It is not surprising, therefore, that “ocean” is used synonymously in hundreds of passages in the Baha’i writings to describe the immeasurable love of God for man and his continued fulfillment of His Eternal Covenant with us to never to leave mankind without guidance. “The Most Great Ocean” is among the many titles of Baha’u’llah, Prophet-founder of the Baha’i Faith, which signifies His supreme authority as the revealer of God’s word to man for this day.

Here are other examples of how “ocean” is used to describe the incalculable greatness of God and our need for His love: “seeking the ocean of thy forgiveness,” “ocean of His eternal justice and loving-kindness,” “billowing ocean of God’s grace” and “the ocean of thy mercy.”

Ocean is also used to describe the station of Baha’u’llah. He is the “the ocean of true understanding” and “the ocean of divine knowledge.”

The following from the Baha’i writings provides a more detailed description of the station of Baha’u’llah and his genealogy:

“He was formally designated Baha’u’llah, an appellation specifically recorded in the Persian Bayan (the most holy book of the forerunner of the Baha’i Faith), signifying at once the glory, the light and the splendor of God, and was styled the ‘Lord of Lords,’ the ‘Most Great Name,’ the ‘Ancient Beauty,’ the ‘Pen of the Most High,’ the ‘Hidden Name,’ the ’Preserved Treasure,’ ‘He Whom God will make manifest,’ the ‘Most Great Light,’ the ‘All-Highest Horizon,’ the ‘Most Great Ocean,’ the ‘Supreme Heaven,’ the ‘Pre-Existent Root,’ the ‘Self-Subsistent,’ the ‘Day-Star of the Universe,’ the ‘Great Announcement,’ the ‘Speaker on Sinai,’ the ‘Sifter of Men,’ the ‘Wronged One of the World,’ the ‘Desire of the Nations,’ the ‘Lord of the Covenant,’ the ‘Tree beyond which there is no passing.’ He derived His descent, on the one hand, from Abraham (the Father of the Faithful) through his wife Katurah, and on the other from Zoroaster, as well as from Yazdigird, the last king of the Sasaniyan dynasty. He was moreover a descendant of Jesse, and belonged, through His father, Mirza Abbas, better known as Mirza Buzurg — a nobleman closely associated with the ministerial circles of the Court of Fath-‘Alí Shah — to one of the most ancient and renowned families of Mazindaran.”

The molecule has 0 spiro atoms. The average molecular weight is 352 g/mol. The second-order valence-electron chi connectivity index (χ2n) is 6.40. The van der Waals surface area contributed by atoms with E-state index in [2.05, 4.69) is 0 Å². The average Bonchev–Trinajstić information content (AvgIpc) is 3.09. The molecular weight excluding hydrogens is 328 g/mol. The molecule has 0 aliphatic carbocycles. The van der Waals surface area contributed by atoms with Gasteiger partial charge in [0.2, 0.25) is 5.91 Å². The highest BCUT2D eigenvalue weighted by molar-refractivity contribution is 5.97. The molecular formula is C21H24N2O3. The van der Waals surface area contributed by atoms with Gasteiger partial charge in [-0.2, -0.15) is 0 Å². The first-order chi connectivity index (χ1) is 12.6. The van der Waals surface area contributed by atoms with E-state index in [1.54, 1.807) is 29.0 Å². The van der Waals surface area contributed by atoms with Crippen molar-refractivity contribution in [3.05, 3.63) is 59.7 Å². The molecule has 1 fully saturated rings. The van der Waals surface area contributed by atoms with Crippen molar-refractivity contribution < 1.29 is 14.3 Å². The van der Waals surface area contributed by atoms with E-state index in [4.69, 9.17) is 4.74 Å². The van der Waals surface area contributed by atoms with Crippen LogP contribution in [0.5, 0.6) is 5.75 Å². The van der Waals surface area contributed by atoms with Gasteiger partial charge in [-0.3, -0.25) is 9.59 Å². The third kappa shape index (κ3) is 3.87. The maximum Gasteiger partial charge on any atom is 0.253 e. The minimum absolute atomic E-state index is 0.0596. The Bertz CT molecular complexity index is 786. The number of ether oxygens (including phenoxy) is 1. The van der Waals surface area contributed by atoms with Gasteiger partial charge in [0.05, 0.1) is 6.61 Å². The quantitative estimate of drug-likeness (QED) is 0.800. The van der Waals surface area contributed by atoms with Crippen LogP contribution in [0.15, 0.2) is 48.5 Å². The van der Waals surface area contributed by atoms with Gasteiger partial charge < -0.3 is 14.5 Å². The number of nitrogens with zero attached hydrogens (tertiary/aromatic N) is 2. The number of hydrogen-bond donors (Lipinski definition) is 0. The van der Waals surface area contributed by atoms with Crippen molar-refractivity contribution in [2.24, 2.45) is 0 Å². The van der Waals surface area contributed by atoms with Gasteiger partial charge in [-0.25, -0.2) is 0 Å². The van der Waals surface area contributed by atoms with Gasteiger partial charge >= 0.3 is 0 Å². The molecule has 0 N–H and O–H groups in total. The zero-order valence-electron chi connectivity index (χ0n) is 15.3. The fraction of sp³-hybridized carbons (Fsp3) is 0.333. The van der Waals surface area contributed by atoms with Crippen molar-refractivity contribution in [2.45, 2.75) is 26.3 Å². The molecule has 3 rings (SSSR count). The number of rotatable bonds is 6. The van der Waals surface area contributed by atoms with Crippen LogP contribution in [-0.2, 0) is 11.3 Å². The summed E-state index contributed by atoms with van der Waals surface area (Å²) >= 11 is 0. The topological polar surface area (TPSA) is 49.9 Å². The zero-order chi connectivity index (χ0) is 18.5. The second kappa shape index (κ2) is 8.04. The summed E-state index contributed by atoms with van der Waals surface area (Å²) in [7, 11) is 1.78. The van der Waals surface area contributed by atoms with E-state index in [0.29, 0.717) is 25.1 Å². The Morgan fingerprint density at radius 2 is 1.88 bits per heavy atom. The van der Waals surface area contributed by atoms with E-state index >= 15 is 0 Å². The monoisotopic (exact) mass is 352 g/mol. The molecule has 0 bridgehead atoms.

In his own pen Baha’u’llah wrote: “Turn ye away from all that is on earth and seek none else but Me. I am the Sun of Wisdom and the Ocean of Knowledge. I cheer the faint and revive the dead. I am the guiding Light that illumineth the way. I am the royal Falcon on the arm of the Almighty. I unfold the drooping wings of every broken bird and start it on its flight.”

Lama Tashi Dundrup

Kaua‘i Dharma Center

 This word, spiritually, according to the sutras of the Buddha and lineage of teachers, applies to this universe as an ocean of pain and suffering for the infinite numbers of sentient beings who live in it. We all, human, animal and spirits, have physical, mental, emotional and spiritual pain and suffering. The cause of this is our delusion in the way we perceive, think and emotionally react to this phenomenal world. This basic delusion or ignorance escalates into attachment, aversion, pride, jealousy, fear, anxiety, depression and thousands of other neurotic and psychotic states of thinking, speaking and activity.

The medicinal antidote to all this is ultimately apparent to those human beings who have developed awareness through the spiritual practices of meditation or insight. The result of developing awareness is to penetrate the illusory nature of this ocean of pain and transform it into an ocean of bliss. This happens by applying the antidote of awareness itself to everything we sense, believe or think about and remove the emotional involvement with the self, I or ego. This spontaneously redirects all this energy in positive way to benefit others still floundering in this ocean of suffering. This method of altruistic compassion and ultimate awareness, working together is beyond delusions and it is called enlightenment.

Topic for two weeks from today

• Will you speak to us on farewells?

• Spiritual leaders are invited to e-mail responses of three to five paragraphs to afrainier@ thegardenisland.com.

• Deadline: 5 p.m. Tuesday.